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8 Reasons why in-house PR teams often don't work

By Jason Mudd

This is based on nearly 20 years of observation and first-hand experience


A man and a woman in front of a laptop.There are several reasons why in-house public relations departments fail. We've put together a list of common reasons based on our decades of experience working with some of America's fastest-growing and most admired brands, as well as emerging brands.





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  1. The larger the department, the more likely they'll use outside agencies.

The more in-house employees an organization has in the PR department, the more likely they are to hire outside PR agencies. This research by the University of Southern California Annenberg School for Communications and Journalism might surprise some. But the truth is, the larger an organization is, the more likely it loses its efficiency and begins to specialize in managing and overseeing others.


  1. An agency brings more experience, resources, and connections to the table.

More clients equal more insights, connections, media touches, relationships, and networks. A medical organization CEO who previously worked as a news reporter, TV news anchor, and public relations pro, says she believes PR agencies are in the best position to represent brands because they are representing multiple clients, and therefore, providing multiple value connections and touches to industry and media influencers. 


No single brand can accomplish the same volume and value to those connections versus an agency that’s entrenched and entrusted with multiple brands and sources at their fingertips.


  1. Mandatory meetings, training, and reports.

In-house workers are often distracted by internal meetings, company policies and training sessions, and watercooler conversations that prevent them from ultimately being productive. 


Meanwhile, agencies are engaged and judged on the scope of work, outputs, and outcomes. If they don't get the work done, they don't get to keep the business. An employee who attends meetings on time and contributes gets rewarded.


  1. Most employees don't know how newsrooms work.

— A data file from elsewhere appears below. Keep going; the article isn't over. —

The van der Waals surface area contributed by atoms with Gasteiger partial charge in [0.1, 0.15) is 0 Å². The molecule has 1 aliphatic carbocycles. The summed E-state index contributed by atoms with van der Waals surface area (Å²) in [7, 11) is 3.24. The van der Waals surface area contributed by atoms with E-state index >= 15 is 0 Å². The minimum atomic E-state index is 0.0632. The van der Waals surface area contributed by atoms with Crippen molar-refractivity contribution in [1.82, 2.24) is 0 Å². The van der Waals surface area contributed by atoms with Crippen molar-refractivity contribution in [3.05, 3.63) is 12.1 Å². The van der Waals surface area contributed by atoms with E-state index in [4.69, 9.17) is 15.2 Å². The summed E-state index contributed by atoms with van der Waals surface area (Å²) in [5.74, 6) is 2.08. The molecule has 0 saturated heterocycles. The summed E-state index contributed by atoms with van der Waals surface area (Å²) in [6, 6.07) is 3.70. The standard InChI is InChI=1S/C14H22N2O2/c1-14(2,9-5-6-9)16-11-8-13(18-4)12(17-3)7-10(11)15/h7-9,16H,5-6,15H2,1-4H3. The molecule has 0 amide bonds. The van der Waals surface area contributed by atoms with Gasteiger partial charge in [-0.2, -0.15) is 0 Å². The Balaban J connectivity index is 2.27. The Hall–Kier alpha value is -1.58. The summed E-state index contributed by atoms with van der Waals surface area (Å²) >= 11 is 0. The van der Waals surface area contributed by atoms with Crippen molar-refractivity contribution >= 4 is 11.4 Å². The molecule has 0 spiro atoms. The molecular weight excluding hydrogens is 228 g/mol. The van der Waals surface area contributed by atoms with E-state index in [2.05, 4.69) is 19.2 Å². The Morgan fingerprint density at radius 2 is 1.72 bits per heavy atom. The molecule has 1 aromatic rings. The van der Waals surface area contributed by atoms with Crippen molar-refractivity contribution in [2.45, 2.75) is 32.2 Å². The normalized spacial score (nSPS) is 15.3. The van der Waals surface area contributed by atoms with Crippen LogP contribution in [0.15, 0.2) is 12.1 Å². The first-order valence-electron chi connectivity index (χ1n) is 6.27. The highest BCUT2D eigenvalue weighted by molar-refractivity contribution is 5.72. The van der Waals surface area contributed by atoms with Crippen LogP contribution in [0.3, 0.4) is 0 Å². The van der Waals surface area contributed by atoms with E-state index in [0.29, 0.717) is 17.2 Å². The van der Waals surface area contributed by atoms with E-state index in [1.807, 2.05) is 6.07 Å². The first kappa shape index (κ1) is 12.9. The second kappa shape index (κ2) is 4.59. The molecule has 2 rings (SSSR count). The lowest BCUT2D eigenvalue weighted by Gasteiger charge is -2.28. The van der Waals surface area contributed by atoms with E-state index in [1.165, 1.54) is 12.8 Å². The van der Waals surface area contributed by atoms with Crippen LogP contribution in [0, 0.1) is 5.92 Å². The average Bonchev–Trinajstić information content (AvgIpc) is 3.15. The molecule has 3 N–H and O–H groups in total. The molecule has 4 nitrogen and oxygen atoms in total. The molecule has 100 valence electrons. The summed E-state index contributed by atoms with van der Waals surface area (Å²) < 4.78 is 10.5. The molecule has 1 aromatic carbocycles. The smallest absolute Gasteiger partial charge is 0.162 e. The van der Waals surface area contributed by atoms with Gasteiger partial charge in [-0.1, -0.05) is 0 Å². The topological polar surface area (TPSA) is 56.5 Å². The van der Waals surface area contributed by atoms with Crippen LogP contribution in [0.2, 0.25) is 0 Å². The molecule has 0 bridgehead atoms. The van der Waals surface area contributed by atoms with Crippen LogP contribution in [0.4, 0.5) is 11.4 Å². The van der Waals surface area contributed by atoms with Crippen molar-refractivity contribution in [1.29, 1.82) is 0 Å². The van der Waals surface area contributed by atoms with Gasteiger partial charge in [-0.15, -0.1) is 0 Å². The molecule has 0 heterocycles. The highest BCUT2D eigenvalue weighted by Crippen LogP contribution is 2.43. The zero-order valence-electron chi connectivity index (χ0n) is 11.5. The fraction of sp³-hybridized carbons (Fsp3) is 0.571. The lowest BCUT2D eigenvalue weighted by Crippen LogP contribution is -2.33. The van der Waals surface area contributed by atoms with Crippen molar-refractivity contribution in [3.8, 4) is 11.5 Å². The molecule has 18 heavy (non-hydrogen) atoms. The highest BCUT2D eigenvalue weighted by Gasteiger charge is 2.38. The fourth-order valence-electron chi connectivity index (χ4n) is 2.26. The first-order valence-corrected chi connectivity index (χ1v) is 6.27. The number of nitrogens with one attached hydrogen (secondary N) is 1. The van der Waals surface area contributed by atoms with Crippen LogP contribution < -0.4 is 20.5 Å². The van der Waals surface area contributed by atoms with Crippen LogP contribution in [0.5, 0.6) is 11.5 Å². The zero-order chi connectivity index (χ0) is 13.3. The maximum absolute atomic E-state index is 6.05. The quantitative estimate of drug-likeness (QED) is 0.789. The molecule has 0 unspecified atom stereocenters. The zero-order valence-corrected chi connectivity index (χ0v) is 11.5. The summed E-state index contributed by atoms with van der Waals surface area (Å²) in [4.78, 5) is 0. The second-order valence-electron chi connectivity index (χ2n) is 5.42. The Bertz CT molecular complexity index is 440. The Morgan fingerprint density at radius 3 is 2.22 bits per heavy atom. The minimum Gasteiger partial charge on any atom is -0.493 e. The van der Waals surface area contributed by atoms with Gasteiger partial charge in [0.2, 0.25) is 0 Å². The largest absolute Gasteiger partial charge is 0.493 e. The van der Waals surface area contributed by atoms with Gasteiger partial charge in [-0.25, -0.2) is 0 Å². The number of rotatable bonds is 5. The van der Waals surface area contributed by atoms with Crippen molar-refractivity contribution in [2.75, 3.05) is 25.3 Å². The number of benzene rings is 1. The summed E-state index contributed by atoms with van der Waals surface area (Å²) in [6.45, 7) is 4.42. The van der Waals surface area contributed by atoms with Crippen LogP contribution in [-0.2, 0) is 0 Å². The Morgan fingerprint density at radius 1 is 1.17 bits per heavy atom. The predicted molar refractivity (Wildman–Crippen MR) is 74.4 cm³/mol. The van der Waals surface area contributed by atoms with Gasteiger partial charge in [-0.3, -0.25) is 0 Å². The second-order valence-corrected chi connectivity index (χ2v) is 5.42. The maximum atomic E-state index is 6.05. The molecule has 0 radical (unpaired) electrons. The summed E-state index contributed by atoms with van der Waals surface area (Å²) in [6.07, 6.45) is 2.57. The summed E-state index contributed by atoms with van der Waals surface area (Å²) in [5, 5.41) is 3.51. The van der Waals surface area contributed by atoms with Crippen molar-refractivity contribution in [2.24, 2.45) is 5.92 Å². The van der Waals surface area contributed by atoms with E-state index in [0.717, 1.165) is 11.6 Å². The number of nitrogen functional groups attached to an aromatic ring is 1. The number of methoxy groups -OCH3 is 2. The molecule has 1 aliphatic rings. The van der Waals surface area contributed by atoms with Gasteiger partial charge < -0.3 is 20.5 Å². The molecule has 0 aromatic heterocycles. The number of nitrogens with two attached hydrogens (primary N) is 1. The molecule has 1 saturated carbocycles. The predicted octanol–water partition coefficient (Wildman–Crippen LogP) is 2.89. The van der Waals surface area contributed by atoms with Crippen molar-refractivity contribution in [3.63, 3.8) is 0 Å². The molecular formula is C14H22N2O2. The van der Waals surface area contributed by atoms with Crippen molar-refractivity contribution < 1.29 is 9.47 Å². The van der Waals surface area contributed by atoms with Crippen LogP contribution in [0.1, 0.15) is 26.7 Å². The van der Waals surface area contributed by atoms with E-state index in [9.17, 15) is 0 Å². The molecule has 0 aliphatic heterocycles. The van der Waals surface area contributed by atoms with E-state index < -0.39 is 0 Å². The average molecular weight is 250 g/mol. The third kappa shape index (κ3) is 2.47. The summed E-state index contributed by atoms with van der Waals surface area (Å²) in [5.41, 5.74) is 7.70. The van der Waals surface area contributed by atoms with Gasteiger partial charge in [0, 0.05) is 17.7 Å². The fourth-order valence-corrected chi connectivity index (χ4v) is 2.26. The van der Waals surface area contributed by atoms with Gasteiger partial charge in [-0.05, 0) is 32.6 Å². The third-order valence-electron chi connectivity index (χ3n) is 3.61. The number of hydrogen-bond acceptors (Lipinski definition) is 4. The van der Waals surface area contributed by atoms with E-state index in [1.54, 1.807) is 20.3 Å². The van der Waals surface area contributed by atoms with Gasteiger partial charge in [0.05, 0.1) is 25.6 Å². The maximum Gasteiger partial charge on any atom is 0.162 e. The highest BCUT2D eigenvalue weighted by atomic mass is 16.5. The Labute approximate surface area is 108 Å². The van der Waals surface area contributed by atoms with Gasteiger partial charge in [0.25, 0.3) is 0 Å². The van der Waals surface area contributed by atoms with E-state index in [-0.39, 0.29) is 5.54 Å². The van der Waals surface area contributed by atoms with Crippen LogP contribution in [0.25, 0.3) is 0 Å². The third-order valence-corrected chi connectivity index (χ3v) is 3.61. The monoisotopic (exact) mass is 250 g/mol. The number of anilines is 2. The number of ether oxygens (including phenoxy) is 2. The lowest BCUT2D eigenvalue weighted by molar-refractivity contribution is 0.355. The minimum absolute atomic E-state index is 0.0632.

If you're looking for public relations to drive news coverage (earned media), then those individuals need to know how newsrooms work. If you can't figure out who does what function within the newsroom organization, how do you know who, how, and when to pitch your news story?


  1. Most employees are intimidated by the media and fear the concept of pitching media.

Speaking of media pitching, based on observations and client confessions, most in-house employees are intimidated by the media and fear the concept of pitching media. So much so that they procrastinate and never pick up the phone to pitch until it's no longer a newsworthy topic, costing the company significant visibility in the marketplace. 


Axia Public Relations has a documented proven process for earned media coverage that we share with global audiences to help them learn the best practices of media relations.


  1. Most companies don't know how to hire public relations professionals.

We've seen some really bad hiring moves. Some organizations hire a newsroom personality or reporter who has influence and splash but next to no experience working in public relations. These journalists know how to tell stories but are not in a position to lead a team or develop a strategy. 


In addition, hiring is seasonal. Companies are either hiring and struggling to find talent, or trimming and looking to reduce payroll costs. 


  1. Most companies don't know how to retain public relations professionals.

When it comes to outsourcing PR, nearly every major brand is smart enough to know the best professionals are often working in a company, community, and culture with other highly talented individuals. An accountant who’s ambitious wants to work and learn with other expert accountants. They wouldn't be too happy working solo in a company or with a small team.


  1. It costs more.

The nail in the coffin is that it actually costs more to staff in-house employees for news media, social media, and web content strategies, programs, and measurement than it does to hire an expert team via a public relations agency. Don't believe it: We've run the numbers and so can you.


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axia-jason-mudd-portraitClients love Jason’s passion, candor, and commitment as well as the team he has formed at Axia Public Relations. He's advised some of America’s most admired brands, including American Airlines, Dave & Buster’s, Hilton, HP, Pizza Hut, and Verizon. He is an Emmy Award-winning, accredited public relations practitioner, speaker, author, and entrepreneur and earned his certification in inbound marketing. He founded the PR firm in July 2002. Learn more about Jason.


Photo by Anna Shvets from Pexels

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